But more importantly, she craved the infusion of inspiration she derived from contact with children. When she was with youngsters, either her summer or her year-round charges, she felt more alive. Her face became elastic with a range of exaggerated emotions from fear to elation, and her body moved in grand sweeps. She viewed the world through their eyes, a glittering world of wonder and joy. Her throaty laughter merged with their tinkling laughter at jokes only five year olds understand. Their probing, often unanswerable, questions made her look at reality with inquisitive eyes. “How did God make the earth without falling off?” Her awe of nature deepened as she and the children breathlessly observed a wooly caterpillar amble across the classroom floor. Her favorite perch was the child-sized chair she sat on as she gazed down at the upturned rapt faces of her students while reading books aloud, animating her voice deeply for scary characters and lightly for happy characters. She pulled her shoulders back to signal support for the children as they gathered their resolve to climb the small playground equipment, their own Mt. Everest. When she led her students in their off-key singing of children’s songs, she proudly shouted the lyrics along with them. The visions she saw through her students’ eyes validated Hannah’s belief in the goodness of the human race. She fervently believed that humans were born good, but what happened to some people later in life corrupted their innate goodness, but that was true for only despots, mass murderers, and rapists, not everyday people. To Hannah, most of life was to be savored, and every experience had a silver lining if you only dug deeply for it.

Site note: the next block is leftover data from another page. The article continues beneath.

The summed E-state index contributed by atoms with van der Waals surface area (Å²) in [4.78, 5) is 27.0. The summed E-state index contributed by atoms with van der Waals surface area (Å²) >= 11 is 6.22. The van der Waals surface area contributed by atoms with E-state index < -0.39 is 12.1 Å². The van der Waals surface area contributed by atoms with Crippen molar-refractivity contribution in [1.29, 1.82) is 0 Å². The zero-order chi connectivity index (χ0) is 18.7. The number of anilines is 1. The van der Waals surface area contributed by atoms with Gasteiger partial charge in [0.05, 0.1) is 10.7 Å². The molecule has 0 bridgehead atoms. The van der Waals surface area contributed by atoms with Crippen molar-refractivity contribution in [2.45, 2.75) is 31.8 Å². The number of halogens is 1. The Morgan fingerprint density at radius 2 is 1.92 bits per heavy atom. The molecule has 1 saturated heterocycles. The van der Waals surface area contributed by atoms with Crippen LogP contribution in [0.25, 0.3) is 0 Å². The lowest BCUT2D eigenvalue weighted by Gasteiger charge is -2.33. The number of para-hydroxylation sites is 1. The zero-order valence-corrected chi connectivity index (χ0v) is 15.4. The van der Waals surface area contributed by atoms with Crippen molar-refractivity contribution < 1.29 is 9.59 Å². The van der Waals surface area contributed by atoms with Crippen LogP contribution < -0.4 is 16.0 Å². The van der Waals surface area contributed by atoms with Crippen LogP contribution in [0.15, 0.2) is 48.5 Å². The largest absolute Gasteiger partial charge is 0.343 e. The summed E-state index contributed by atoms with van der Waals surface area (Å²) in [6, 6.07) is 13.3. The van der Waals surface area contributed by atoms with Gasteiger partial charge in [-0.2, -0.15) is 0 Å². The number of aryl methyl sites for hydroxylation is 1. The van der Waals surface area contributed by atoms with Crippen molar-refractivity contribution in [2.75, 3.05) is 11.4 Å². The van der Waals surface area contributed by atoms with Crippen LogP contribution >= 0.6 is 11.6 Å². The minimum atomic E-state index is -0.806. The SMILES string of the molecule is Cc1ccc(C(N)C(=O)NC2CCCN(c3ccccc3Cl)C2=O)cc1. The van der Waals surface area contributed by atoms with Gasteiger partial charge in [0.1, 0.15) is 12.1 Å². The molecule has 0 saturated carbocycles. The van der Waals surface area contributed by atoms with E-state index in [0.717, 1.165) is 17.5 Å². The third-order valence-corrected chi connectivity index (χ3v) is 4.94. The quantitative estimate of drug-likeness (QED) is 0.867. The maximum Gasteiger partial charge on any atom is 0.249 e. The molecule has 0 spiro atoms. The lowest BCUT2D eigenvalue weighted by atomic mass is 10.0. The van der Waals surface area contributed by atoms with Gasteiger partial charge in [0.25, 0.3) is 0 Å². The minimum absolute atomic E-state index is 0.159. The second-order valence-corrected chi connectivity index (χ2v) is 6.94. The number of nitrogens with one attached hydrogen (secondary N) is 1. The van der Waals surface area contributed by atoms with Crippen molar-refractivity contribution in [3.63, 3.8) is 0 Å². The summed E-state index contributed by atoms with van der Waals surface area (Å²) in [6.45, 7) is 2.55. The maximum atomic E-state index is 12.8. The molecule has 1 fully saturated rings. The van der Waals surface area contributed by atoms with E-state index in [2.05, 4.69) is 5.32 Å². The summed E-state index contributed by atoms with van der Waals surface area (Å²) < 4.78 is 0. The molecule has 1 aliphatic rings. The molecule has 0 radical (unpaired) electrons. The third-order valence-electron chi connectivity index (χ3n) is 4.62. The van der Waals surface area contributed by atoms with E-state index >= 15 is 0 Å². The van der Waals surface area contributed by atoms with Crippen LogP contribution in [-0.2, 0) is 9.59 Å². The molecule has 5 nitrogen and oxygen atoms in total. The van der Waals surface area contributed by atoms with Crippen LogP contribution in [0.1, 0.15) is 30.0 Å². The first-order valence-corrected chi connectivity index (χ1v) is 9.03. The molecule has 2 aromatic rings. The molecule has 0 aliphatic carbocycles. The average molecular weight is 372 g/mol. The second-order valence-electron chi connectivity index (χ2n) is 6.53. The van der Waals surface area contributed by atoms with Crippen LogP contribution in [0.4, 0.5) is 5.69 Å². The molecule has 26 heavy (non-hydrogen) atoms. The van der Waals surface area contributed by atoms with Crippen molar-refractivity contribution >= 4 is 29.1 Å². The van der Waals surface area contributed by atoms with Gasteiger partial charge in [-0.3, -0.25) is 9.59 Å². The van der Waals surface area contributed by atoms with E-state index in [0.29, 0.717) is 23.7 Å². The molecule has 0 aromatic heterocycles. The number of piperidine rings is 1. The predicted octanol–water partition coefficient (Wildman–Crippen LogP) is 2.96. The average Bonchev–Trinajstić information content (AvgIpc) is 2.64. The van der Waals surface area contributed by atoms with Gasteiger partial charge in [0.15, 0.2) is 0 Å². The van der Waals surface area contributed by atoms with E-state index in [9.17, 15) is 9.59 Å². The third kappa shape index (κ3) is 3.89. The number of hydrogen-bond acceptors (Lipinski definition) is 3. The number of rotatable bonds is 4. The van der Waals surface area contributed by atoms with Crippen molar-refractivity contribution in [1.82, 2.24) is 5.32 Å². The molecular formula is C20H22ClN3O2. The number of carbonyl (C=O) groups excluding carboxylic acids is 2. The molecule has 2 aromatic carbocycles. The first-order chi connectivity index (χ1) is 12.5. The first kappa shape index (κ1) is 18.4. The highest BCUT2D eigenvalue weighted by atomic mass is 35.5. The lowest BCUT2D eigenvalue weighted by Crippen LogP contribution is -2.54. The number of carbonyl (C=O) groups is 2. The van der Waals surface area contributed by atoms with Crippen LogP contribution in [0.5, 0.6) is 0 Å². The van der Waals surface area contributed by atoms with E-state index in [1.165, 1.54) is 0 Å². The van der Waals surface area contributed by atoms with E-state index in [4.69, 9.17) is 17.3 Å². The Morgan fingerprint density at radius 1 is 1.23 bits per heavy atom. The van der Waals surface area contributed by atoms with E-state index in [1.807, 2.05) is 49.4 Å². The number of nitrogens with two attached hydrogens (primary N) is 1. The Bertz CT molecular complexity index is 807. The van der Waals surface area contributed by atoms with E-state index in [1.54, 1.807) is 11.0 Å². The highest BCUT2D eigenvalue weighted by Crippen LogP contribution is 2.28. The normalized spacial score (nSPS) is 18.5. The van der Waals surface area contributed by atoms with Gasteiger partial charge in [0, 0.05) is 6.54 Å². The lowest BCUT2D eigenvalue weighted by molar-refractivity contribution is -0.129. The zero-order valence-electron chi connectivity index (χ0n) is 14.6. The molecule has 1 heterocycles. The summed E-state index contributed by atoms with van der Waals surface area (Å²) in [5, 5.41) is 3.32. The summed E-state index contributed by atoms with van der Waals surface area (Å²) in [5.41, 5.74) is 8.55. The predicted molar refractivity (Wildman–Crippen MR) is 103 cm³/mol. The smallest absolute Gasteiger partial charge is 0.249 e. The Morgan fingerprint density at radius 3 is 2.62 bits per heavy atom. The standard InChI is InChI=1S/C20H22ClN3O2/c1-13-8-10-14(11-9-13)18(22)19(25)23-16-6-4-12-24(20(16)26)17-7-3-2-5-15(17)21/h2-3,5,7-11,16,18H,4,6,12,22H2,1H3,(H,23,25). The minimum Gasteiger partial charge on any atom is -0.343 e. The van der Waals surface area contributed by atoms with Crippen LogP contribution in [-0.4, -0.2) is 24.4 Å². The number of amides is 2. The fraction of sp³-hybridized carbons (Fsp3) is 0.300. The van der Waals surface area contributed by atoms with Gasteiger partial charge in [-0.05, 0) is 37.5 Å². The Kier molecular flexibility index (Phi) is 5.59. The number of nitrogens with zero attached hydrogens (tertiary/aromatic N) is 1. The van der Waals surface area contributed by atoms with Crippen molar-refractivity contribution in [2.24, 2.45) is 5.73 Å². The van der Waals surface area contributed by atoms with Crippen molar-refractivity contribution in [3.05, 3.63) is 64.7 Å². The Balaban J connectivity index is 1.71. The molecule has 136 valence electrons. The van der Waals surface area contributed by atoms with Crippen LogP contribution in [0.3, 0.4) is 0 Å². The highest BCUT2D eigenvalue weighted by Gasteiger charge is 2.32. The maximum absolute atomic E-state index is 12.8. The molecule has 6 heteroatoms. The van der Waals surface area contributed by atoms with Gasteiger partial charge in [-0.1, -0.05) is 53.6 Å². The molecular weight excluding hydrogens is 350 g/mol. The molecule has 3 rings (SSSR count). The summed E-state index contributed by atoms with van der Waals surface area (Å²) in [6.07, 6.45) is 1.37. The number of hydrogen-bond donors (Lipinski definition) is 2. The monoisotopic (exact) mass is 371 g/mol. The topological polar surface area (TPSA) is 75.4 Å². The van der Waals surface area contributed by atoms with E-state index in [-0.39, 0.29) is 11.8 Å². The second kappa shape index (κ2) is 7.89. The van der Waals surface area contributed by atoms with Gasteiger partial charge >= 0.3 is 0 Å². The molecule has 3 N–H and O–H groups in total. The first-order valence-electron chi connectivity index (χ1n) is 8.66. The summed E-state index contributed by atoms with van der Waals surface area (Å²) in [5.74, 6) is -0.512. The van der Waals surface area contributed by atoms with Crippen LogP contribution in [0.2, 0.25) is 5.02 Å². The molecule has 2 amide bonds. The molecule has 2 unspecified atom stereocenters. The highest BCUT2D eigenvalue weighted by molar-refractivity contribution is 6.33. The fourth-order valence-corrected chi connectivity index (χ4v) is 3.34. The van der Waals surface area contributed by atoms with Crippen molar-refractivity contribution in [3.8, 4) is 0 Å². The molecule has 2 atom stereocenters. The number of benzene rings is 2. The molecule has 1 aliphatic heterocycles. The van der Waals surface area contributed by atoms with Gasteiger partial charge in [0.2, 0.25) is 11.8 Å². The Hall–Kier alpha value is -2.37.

When her students looked at Hannah, they saw a wide face on a large head fringed with bangs and a pony tail. Her hair was Asian black, silky, and straight. Her smooth skinned face with large black eyes, button nose, and full lips made her appear like a comic strip drawing. In fact, her students told her that she looked like the cartoon character, Dora the Explorer. Maybe that was one reason why they liked her so much. Imagine being taught by a cartoon character come to life. But the main reason for their affection for Hannah was her kindergarten teacher personality – bubbly, warm, affectionate, and overflowing with praise. She found what was unique in each child and emphasized this to the child, the other children in the class, and the child’s parents. No parents ever came away from a conference with Hannah without being prouder of their child than before the conference. She was the most requested teacher at Waterview Elementary. All parents wanted their children to start their education with Ms.